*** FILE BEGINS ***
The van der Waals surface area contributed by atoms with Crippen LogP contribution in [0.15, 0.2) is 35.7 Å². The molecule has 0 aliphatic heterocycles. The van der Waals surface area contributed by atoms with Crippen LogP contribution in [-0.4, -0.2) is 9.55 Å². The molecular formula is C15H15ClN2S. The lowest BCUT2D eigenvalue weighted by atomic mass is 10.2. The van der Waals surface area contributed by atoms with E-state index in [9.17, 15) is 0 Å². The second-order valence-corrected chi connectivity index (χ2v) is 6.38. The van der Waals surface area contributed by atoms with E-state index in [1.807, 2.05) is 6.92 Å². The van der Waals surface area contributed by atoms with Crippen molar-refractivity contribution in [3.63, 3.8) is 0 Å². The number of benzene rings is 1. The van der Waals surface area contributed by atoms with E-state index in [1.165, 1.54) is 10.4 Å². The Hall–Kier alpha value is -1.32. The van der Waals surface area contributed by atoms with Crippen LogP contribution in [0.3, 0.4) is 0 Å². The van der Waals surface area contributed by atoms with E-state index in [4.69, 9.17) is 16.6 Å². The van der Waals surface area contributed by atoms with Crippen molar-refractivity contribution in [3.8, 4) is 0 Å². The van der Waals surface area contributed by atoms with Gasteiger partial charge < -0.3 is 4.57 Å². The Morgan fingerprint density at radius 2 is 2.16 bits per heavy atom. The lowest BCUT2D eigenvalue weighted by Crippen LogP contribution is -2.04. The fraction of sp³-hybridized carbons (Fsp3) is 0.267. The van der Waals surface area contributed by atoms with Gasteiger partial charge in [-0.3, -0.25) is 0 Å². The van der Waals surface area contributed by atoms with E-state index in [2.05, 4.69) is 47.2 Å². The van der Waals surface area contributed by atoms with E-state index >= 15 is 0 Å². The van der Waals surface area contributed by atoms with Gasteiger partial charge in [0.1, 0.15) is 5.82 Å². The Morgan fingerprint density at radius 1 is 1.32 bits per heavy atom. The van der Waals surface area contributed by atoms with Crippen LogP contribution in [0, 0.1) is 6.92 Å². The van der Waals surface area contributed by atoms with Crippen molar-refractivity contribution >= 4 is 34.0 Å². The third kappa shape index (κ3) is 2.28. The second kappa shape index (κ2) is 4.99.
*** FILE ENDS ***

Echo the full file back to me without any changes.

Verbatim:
The van der Waals surface area contributed by atoms with Crippen LogP contribution in [0.15, 0.2) is 35.7 Å². The molecule has 0 aliphatic heterocycles. The van der Waals surface area contributed by atoms with Crippen LogP contribution in [-0.4, -0.2) is 9.55 Å². The molecular formula is C15H15ClN2S. The lowest BCUT2D eigenvalue weighted by atomic mass is 10.2. The van der Waals surface area contributed by atoms with E-state index in [9.17, 15) is 0 Å². The second-order valence-corrected chi connectivity index (χ2v) is 6.38. The van der Waals surface area contributed by atoms with E-state index in [1.807, 2.05) is 6.92 Å². The van der Waals surface area contributed by atoms with Crippen molar-refractivity contribution in [3.63, 3.8) is 0 Å². The number of benzene rings is 1. The van der Waals surface area contributed by atoms with E-state index in [1.165, 1.54) is 10.4 Å². The Hall–Kier alpha value is -1.32. The van der Waals surface area contributed by atoms with Crippen LogP contribution in [0.3, 0.4) is 0 Å². The van der Waals surface area contributed by atoms with E-state index in [4.69, 9.17) is 16.6 Å². The van der Waals surface area contributed by atoms with Crippen molar-refractivity contribution in [3.8, 4) is 0 Å². The van der Waals surface area contributed by atoms with Gasteiger partial charge < -0.3 is 4.57 Å². The Morgan fingerprint density at radius 2 is 2.16 bits per heavy atom. The lowest BCUT2D eigenvalue weighted by Crippen LogP contribution is -2.04. The fraction of sp³-hybridized carbons (Fsp3) is 0.267. The van der Waals surface area contributed by atoms with Gasteiger partial charge in [-0.3, -0.25) is 0 Å². The van der Waals surface area contributed by atoms with E-state index in [2.05, 4.69) is 47.2 Å². The van der Waals surface area contributed by atoms with E-state index >= 15 is 0 Å². The van der Waals surface area contributed by atoms with Gasteiger partial charge in [0.1, 0.15) is 5.82 Å². The Morgan fingerprint density at radius 1 is 1.32 bits per heavy atom. The van der Waals surface area contributed by atoms with Crippen LogP contribution in [0, 0.1) is 6.92 Å². The van der Waals surface area contributed by atoms with Crippen molar-refractivity contribution >= 4 is 34.0 Å². The third kappa shape index (κ3) is 2.28. The second kappa shape index (κ2) is 4.99.